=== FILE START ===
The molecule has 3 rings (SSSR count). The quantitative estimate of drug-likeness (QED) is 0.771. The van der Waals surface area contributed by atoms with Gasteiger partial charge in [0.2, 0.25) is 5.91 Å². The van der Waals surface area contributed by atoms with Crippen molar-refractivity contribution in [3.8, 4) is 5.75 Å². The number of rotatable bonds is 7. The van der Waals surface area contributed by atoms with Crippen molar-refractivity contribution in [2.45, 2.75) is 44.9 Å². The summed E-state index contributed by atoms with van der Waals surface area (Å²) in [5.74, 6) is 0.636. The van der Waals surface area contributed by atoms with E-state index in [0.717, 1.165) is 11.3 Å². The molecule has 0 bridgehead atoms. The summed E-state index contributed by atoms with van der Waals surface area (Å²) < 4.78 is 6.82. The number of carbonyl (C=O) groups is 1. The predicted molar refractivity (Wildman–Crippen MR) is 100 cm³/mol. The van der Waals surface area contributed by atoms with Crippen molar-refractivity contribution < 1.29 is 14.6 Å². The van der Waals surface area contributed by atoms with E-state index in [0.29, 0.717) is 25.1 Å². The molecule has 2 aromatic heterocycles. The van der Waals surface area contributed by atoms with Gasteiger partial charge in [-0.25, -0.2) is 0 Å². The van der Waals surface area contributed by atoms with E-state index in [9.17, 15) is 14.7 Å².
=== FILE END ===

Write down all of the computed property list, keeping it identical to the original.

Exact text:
The molecule has 3 rings (SSSR count). The quantitative estimate of drug-likeness (QED) is 0.771. The van der Waals surface area contributed by atoms with Gasteiger partial charge in [0.2, 0.25) is 5.91 Å². The van der Waals surface area contributed by atoms with Crippen molar-refractivity contribution in [3.8, 4) is 5.75 Å². The number of rotatable bonds is 7. The van der Waals surface area contributed by atoms with Crippen molar-refractivity contribution in [2.45, 2.75) is 44.9 Å². The summed E-state index contributed by atoms with van der Waals surface area (Å²) in [5.74, 6) is 0.636. The van der Waals surface area contributed by atoms with E-state index in [0.717, 1.165) is 11.3 Å². The molecule has 0 bridgehead atoms. The summed E-state index contributed by atoms with van der Waals surface area (Å²) < 4.78 is 6.82. The number of carbonyl (C=O) groups is 1. The predicted molar refractivity (Wildman–Crippen MR) is 100 cm³/mol. The van der Waals surface area contributed by atoms with Crippen molar-refractivity contribution < 1.29 is 14.6 Å². The van der Waals surface area contributed by atoms with E-state index in [0.29, 0.717) is 25.1 Å². The molecule has 2 aromatic heterocycles. The van der Waals surface area contributed by atoms with Gasteiger partial charge in [-0.25, -0.2) is 0 Å². The van der Waals surface area contributed by atoms with E-state index in [9.17, 15) is 14.7 Å².